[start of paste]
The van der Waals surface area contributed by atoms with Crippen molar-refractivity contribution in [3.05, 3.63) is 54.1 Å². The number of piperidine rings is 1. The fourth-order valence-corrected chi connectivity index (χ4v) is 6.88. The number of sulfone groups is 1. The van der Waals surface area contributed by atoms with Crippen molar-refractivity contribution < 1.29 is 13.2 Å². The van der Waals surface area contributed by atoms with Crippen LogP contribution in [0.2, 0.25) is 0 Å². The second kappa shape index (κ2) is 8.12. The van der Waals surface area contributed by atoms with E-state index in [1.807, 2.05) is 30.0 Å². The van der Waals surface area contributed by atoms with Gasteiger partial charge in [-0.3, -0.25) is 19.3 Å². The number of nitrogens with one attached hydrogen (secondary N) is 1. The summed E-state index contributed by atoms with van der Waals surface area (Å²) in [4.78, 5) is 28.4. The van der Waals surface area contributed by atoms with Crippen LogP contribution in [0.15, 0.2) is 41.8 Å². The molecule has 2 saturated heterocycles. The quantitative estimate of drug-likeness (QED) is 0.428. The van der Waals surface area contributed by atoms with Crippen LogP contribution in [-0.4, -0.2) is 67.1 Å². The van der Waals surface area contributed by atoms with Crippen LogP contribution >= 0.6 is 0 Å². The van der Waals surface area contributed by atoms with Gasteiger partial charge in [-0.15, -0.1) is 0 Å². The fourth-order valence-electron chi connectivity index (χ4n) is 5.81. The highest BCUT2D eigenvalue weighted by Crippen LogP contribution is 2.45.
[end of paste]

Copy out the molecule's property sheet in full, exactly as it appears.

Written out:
The van der Waals surface area contributed by atoms with Crippen molar-refractivity contribution in [3.05, 3.63) is 54.1 Å². The number of piperidine rings is 1. The fourth-order valence-corrected chi connectivity index (χ4v) is 6.88. The number of sulfone groups is 1. The van der Waals surface area contributed by atoms with Crippen molar-refractivity contribution < 1.29 is 13.2 Å². The van der Waals surface area contributed by atoms with Crippen LogP contribution in [0.2, 0.25) is 0 Å². The second kappa shape index (κ2) is 8.12. The van der Waals surface area contributed by atoms with E-state index in [1.807, 2.05) is 30.0 Å². The van der Waals surface area contributed by atoms with Gasteiger partial charge in [-0.3, -0.25) is 19.3 Å². The number of nitrogens with one attached hydrogen (secondary N) is 1. The summed E-state index contributed by atoms with van der Waals surface area (Å²) in [4.78, 5) is 28.4. The van der Waals surface area contributed by atoms with Crippen LogP contribution in [0.15, 0.2) is 41.8 Å². The molecule has 2 saturated heterocycles. The quantitative estimate of drug-likeness (QED) is 0.428. The van der Waals surface area contributed by atoms with Crippen LogP contribution in [-0.4, -0.2) is 67.1 Å². The van der Waals surface area contributed by atoms with Crippen LogP contribution >= 0.6 is 0 Å². The van der Waals surface area contributed by atoms with Gasteiger partial charge in [-0.15, -0.1) is 0 Å². The fourth-order valence-electron chi connectivity index (χ4n) is 5.81. The highest BCUT2D eigenvalue weighted by Crippen LogP contribution is 2.45.